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A Q&A with Pam Grier

She talks stallions, Stanislavski and stuntwork.

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THE ACTOR PREPARES: Action film trailblazer Pam Grier pays a visit to Arkansas for Spa-Con in Hot Springs.
  • THE ACTOR PREPARES: Action film trailblazer Pam Grier pays a visit to Arkansas for Spa-Con in Hot Springs.

The first thing Pam Grier mentions when I join her on the phone is her family in the Carolinas, who are in the path of Hurricane Florence, and it's clear that Grier's connection to them is preserved in spite of a stacked appointment book. Grier, 69, recently finished shooting a movie Diane Keaton and pilot with Dax Shepard called "Bless This Mess," she's the brand ambassador for blaxploitation-focused streaming service "Brown Sugar," she'll accept the 2018 Ad Astra Award at the Tallgrass Film Festival in Wichita, Kan. — one of many festivals she'll attend this year — and her 2017 film with Florence Henderson, "Bad Grandmas," is still in heavy rotation. "I'm a senior now," she told me. "I'm embracing my age, and I'm embracing my history." Grier visits Hot Springs for Spa-Con this weekend; see the To-Do List for a full rundown of events. I spoke with Grier ahead of that Arkansas visit, about an hour before her horses would come galloping in for supper.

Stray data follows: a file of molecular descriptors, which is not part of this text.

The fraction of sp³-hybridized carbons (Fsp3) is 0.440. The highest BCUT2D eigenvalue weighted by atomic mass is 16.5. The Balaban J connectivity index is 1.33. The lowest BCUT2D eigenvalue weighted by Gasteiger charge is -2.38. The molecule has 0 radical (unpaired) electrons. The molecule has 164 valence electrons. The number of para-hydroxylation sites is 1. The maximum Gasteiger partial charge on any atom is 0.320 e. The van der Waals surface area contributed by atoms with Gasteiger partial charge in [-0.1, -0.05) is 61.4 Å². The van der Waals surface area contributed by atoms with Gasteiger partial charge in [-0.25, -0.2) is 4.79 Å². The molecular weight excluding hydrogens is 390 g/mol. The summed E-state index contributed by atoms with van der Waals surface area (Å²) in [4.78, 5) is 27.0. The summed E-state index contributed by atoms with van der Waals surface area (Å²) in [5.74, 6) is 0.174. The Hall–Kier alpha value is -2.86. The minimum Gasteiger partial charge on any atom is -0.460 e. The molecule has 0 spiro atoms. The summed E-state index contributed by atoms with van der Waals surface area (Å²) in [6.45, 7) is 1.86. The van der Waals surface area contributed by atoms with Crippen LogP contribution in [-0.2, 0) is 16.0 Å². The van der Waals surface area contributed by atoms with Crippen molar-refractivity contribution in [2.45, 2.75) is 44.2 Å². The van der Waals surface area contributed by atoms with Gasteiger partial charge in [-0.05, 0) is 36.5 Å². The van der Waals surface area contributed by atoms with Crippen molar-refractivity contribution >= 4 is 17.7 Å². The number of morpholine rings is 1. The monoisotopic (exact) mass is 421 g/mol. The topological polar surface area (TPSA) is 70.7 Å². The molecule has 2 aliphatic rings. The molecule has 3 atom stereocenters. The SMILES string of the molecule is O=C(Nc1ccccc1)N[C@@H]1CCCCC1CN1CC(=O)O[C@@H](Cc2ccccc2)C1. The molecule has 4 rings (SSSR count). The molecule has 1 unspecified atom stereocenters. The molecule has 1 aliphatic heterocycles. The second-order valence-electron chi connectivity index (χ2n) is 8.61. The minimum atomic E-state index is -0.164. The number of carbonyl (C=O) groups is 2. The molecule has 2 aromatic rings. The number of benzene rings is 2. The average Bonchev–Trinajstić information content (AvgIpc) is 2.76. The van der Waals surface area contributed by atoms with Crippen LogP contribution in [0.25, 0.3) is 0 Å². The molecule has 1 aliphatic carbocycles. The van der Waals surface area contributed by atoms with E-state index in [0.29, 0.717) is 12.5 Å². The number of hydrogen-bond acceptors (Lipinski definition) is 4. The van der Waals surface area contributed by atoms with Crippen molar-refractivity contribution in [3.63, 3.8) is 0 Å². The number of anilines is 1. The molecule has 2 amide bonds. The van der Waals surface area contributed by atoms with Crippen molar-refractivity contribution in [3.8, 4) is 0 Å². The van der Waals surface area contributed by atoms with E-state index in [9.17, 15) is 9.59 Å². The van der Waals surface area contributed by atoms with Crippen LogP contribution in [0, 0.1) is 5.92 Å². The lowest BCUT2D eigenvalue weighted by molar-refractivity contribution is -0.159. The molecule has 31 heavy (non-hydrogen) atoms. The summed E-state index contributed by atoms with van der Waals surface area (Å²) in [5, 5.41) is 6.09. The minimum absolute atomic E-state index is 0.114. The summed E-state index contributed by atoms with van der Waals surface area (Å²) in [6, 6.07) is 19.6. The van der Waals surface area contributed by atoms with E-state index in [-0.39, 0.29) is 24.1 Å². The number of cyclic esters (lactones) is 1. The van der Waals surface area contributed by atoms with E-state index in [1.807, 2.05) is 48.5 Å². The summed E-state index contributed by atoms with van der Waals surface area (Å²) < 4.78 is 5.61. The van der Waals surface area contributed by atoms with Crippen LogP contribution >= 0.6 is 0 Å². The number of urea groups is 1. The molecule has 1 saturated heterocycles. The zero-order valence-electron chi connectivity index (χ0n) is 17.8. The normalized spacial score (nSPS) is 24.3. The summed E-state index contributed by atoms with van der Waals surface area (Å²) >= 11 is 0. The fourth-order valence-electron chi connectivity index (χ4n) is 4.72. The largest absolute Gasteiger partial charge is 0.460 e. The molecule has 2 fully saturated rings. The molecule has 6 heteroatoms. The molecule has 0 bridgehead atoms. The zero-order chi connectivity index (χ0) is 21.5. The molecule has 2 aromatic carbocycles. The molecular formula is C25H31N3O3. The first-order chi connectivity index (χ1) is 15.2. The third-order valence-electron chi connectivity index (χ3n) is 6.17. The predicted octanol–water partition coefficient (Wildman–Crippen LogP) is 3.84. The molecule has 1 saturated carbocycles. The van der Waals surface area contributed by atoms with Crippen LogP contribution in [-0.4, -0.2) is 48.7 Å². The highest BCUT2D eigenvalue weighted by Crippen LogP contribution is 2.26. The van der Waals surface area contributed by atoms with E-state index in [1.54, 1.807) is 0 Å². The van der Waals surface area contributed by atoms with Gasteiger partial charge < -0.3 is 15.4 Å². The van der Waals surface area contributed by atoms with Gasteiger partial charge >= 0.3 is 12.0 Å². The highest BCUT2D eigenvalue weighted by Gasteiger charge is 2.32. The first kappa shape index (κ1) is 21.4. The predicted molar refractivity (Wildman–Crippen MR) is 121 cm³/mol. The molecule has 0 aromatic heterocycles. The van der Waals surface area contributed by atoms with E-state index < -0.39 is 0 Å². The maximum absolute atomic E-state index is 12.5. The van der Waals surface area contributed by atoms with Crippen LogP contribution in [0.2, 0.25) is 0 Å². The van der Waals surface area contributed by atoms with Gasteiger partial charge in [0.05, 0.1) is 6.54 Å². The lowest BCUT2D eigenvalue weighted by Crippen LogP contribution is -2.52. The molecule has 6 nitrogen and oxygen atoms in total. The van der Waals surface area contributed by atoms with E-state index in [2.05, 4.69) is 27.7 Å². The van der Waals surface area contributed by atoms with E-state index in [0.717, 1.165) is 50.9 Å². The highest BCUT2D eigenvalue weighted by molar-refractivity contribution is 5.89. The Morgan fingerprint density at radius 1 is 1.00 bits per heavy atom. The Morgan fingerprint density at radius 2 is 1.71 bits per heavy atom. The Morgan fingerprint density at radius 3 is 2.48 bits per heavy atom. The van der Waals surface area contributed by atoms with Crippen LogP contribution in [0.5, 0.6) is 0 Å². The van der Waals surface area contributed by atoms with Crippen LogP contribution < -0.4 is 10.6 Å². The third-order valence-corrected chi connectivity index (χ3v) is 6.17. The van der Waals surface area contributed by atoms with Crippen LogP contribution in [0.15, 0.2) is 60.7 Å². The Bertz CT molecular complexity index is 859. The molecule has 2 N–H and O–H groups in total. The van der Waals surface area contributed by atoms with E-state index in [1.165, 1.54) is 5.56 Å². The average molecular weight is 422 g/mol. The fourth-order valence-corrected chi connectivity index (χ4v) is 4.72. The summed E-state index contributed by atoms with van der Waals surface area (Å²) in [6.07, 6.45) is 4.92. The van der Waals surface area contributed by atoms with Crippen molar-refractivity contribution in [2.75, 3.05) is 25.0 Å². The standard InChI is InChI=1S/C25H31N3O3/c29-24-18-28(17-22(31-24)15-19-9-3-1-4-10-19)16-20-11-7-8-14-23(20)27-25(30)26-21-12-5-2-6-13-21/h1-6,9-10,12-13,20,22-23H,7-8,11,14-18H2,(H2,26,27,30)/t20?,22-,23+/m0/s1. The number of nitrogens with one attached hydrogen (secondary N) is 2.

You were working as a receptionist when vet theater agent Hal Gefsky told you about an opportunity to work with "The Pope of Pop Cinema" Roger Corman?

They said, "Would you like to be an actor?" ... I wasn't in acting school, I wasn't at Juilliard or an academy. I thought, "I want to be a cinematographer. I really like making movies or commercials or whatever, but I don't think I can be an actor. I don't know how to be an actor." Plus, I'd already had some emotional trauma as a child, and an adult in college, and I didn't know if I would have to reveal any of that. I'm too shy to really be an actor, yet I was explosive in my emotions. I didn't have to learn how to get angry. I had it at my fingertips.

So when I met Roger, he said "Oh, you're perfect. We'll teach you. You'll be good, and I'll make sure we don't fire you." I told him he'd have to talk to my mama on the phone and convince her.

I'd raise the bar by learning Stanislavski. I still have that book, "The Actor Prepares." Stanislavski says there's no such thing as a small movie, so that's how I approached it.

In your 2010 book, "Foxy: My Life in Three Acts," you mentioned "exploitation film" director Jack Hill. Can you talk about your experience filming under his direction?

Jack was a very progressive director. Women had more opportunity, and at the time the Women's Movement was happening as well. Women had more opportunity to ride motorcycles and shoot with guns and be in the military and be on equal footing. He and Roger Corman, they really opened the door for me to show that there were frontier women who handled guns. My grandfather taught all the girls in our family to hunt and fish and shoot and drive the boat and the tractor and do everything that men could do, and a lot of directors would not allow that.

Another thing I read was that you got the role of "Coffy" in Hill's 1973 film because you could do your own stunts.